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What acting is all about — unemployment

NOTE: Ranked No. 58 on my all-time top 100 of 2012

BLOGGER'S NOTE: This post originally appeared Dec. 17, 2007. I'm re-posting it as part of The Sydney Pollack Blogathon occurring through July 22 at Seetimaar — Diary of a Movie Lover

By Edward Copeland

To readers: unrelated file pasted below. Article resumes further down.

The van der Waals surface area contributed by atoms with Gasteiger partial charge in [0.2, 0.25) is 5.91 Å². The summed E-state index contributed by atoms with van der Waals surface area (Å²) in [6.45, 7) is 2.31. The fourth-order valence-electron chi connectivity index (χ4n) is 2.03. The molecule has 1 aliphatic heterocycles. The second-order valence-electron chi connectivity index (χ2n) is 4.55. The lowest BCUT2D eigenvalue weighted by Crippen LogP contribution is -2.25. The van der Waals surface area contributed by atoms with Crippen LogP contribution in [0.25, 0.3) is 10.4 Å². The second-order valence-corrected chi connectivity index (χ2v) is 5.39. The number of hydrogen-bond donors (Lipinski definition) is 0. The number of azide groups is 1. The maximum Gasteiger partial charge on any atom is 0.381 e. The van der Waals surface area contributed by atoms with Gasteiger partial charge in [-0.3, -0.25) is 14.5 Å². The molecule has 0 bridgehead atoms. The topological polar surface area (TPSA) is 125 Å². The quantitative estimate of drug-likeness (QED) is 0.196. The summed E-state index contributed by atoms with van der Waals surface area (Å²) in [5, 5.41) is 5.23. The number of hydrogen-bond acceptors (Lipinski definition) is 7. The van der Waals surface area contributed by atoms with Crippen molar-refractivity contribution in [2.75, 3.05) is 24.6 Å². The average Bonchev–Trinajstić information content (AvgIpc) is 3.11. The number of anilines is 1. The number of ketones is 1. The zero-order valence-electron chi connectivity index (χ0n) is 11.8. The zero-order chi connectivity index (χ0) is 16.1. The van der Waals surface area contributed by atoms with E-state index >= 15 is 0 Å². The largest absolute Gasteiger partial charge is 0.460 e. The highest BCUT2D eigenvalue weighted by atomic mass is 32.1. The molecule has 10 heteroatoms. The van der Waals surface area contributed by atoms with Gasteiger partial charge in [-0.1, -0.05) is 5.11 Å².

Film directing isn't often compared to completing a jigsaw puzzle, but that analogy seems most apt in describing exactly what Sydney Pollack accomplished with Tootsie, which opened 25 years ago today. What began with a story by Don McGuire and Larry Gelbart and a screenplay by Gelbart became the center of a fight between the film's star, Dustin Hoffman, and Pollack, and ended up with countless other notable scribes (among them Barry Levinson and Elaine May) taking shots at the script. In the end, the final screen credit went to McGuire and Gelbart for story and Gelbart and Murray Schisgal for screenplay, but Pollack's ability to weave the best parts of all those drafts and spin them into cinematic and comic gold deserved a credit all its own. If that feat of wizardry weren't enough, Pollack also turns in a fine supporting role as well, playing Hoffman's character's agent.